Book ID 750
Radford, Tim Goodbye cruel world, 2003 Oct 10
Extract Author: Tim Radford
Extract Date: October 2, 2003
Guardian Unlimited © Guardian Newspapers Limited 2003
Lion numbers have dropped by 90% in 20 years. The other big cats are going fast. How long before all the Earth's 'mega species' disappear from the wild?
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Lions, cheetahs and lynxes share certain characteristics with many other threatened creatures: they are large, they are carnivores, they are fussy about where they live, they need a large range, they have small litters and a long gestation period, and they are hunted.
This makes them natural candidates for extinction in a world in which human numbers have soared from 2.5 billion to more than 6 billion in 50 years. The planet's population grows by more than 80 million every year. There are roughly 240,000 extra mouths to feed every day.
Each of these humans has a personal ecological footprint: that is, each appropriates an average of 2.1 hectares (5.2 acres) to provide water, food, energy, housing, transport, commerce and somewhere to tip the waste. (Americans on average take up almost 10 hectares each.) Even though the rate of growth in human numbers is beginning to decline, the wild things are being pushed towards oblivion at an ever faster rate. That is because the numbers of individual households - empty nesters, yuppies, singletons and one-parent families - is exploding, even in those countries with low population growth. That means yet more pressure on the wild to provide timber, gravel and lime, plant fibres, food and water.
Survivors in an increasingly human world need a different set of characteristics. They must be small herbivores that produce large numbers of offspring very swiftly, adapt happily to concrete, tarmac and fossil-fuel pollution and are prepared to live anywhere. So the typical wild animals of the 21st century, as one American biol ogist predicted more than 30 years ago, "will be the house sparrow, the grey squirrel, the Virginia opossum and the Norway rat". The Lion, denied the Lion's share, could slope off into the eternal night.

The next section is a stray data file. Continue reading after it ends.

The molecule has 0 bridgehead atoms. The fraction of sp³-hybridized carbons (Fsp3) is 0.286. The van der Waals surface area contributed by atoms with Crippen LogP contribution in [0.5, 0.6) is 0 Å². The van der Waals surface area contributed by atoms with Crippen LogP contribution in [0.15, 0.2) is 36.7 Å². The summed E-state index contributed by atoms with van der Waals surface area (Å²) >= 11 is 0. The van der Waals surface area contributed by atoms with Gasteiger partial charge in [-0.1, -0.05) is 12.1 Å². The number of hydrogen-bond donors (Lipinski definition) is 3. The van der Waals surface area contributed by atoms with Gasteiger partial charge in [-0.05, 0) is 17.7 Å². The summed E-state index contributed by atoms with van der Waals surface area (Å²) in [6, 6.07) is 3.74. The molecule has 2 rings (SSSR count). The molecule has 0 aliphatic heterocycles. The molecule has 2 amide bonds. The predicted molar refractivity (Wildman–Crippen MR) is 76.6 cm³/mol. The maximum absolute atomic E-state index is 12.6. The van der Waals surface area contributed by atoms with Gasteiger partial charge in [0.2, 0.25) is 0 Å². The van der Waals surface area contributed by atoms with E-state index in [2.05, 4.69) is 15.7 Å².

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Lions won't be extinguished, he [Robert May - Lord May of Oxford, president of the Royal Society] says. "They will be kept in reserves and zoos. But the question is, whether you are keeping a Lion or whether you are keeping a Latin binomial, Felis leo, and that is a question that is awkward to ask."
The Lion, according to Georgina Mace, director of science at the Zoological Society of London, was the one animal conservationists had not been worried about. Until recently, it had been widespread in Africa, though it had all but disappeared from Asia. There are two ways of alarming conservationists, she says. "One is that you are incredibly rare and you just sit on a remote island, being a species that is found nowhere else and there are just 50 of you, but you could have been rare for ever and ever: that is the nature of the life you have. The other way of being of conservation concern is to decline very quickly, and we have been much better at spotting the former rather than the latter. But the latter is probably the one that is going to affect most species. If you are just sitting there being very rare, people are usually protecting you."